Since closing its theme parks, Disney has been actively searching for meaningful ways to make a difference during the ongoing coronavirus pandemic. And on Wednesday, Disney Parks announced it donated supplies to medial professionals across the country after learning nurses were using rain ponchos as personal protective equipment (PPE) in light of a global PPE shortage. All told, Disney Parks has reportedly donated hundreds of thousands of ponchos and N95 masks in an effort to aid those fighting the coronavirus outbreak.
Disney Parks has donated 150,000 rain ponchos to MedShare, a national non-profit that seeks to redistribute surplus medical supplies and equipment to needy hospitals in the United States and abroad, according to an update posted Wednesday to the Disney Parks Blog. MedShare has reportedly donated more than 2.8 million masks and some 200,000 isolation gowns since the coronavirus outbreak was first declared a global health emergency by the World Health Organization (WHO) in February.
"The COVID-19 pandemic is unlike anything we've seen before," MedShare CEO and President Charles Redding said in a statement shared by Disney Parks. "We have to find ways to pool our resources and work together to help the healthcare workers who are doing their very best to treat patients and contain COVID-19. We appreciate Disney partnering with us to support hospitals and healthcare workers on the frontlines."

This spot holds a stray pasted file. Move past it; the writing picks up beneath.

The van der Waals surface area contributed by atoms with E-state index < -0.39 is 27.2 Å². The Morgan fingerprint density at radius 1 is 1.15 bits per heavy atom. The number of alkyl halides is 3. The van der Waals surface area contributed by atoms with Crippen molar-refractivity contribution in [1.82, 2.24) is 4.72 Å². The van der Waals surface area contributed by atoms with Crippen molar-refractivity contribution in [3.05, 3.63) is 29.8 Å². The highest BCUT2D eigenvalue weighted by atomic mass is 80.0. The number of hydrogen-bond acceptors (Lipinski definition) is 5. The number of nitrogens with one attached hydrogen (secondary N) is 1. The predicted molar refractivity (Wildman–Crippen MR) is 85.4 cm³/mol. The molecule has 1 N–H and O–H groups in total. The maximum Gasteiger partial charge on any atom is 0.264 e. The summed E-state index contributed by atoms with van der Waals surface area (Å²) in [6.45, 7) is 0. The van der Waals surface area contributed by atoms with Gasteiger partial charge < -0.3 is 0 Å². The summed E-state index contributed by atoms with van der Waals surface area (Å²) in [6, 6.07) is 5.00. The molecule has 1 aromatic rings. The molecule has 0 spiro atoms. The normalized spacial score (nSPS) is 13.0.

According to Thomas Smith, Disney Parks' editorial content director, the idea to donate rain ponchos to medical professionals came after it was reported that hospitals around the country were having to use garments in lieu of PPE. "The idea was inspired by nurses across the country who inventively found that rain ponchos can be an excellent way to protect their clothing and prolong the use of PPE, while also freeing up gowns when needed," Smith wrote in a recent Disney Parks Blog.
Indeed the shortage of PPE has hit hospitals and medical professionals hard as the nation's number of confirmed coronavirus cases continues to rise. In Kentucky, for example, Floyd County Emergency Management Agency director Kent Barrow recently told The Courier Journal his staff was now using rain ponchos due to a lack of isolation gowns. "We're reaching out to our retailers and asking for donations of rain ponchos," Barrow said. "It's probably not as comfortable or convenient but it's still going to provide the same type of protection."
Smith noted Wednesday that Disney Parks had also recently donated more than 100,000 N95 masks to New York, California, and Florida — three states The New York Times has reported to have been hit particularly hard by the virus' outbreak.
Disney Parks' donation of rain ponchos and masks follows reports that Walt Disney World Resort, Disneyland Resort, and Disneyland Paris had donated more than 270 tons of food to local food banks. Disneyland Paris has reportedly donated more than 100,000 items of medical supplies, including masks and hygiene caps, to the French government for distribution among hospital workers.
While Disney's theme parks remain closed, Smith said Disney Parks would continue to look for additional ways to help and give back during the coronavirus pandemic.
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